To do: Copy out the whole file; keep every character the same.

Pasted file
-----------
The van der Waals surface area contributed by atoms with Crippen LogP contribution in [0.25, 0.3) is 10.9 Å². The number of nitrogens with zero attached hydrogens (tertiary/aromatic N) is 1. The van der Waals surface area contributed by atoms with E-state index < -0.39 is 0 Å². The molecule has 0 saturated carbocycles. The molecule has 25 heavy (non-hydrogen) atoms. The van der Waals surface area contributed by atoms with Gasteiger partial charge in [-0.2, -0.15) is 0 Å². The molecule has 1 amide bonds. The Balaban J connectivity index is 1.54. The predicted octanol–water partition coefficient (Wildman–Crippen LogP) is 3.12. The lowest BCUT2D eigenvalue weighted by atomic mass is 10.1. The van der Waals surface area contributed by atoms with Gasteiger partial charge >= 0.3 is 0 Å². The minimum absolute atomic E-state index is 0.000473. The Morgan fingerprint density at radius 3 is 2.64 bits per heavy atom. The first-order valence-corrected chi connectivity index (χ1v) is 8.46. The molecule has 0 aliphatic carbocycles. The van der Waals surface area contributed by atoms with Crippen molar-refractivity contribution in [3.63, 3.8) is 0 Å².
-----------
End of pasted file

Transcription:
The van der Waals surface area contributed by atoms with Crippen LogP contribution in [0.25, 0.3) is 10.9 Å². The number of nitrogens with zero attached hydrogens (tertiary/aromatic N) is 1. The van der Waals surface area contributed by atoms with E-state index < -0.39 is 0 Å². The molecule has 0 saturated carbocycles. The molecule has 25 heavy (non-hydrogen) atoms. The van der Waals surface area contributed by atoms with Gasteiger partial charge in [-0.2, -0.15) is 0 Å². The molecule has 1 amide bonds. The Balaban J connectivity index is 1.54. The predicted octanol–water partition coefficient (Wildman–Crippen LogP) is 3.12. The lowest BCUT2D eigenvalue weighted by atomic mass is 10.1. The van der Waals surface area contributed by atoms with Gasteiger partial charge >= 0.3 is 0 Å². The minimum absolute atomic E-state index is 0.000473. The Morgan fingerprint density at radius 3 is 2.64 bits per heavy atom. The first-order valence-corrected chi connectivity index (χ1v) is 8.46. The molecule has 0 aliphatic carbocycles. The van der Waals surface area contributed by atoms with Crippen molar-refractivity contribution in [3.63, 3.8) is 0 Å².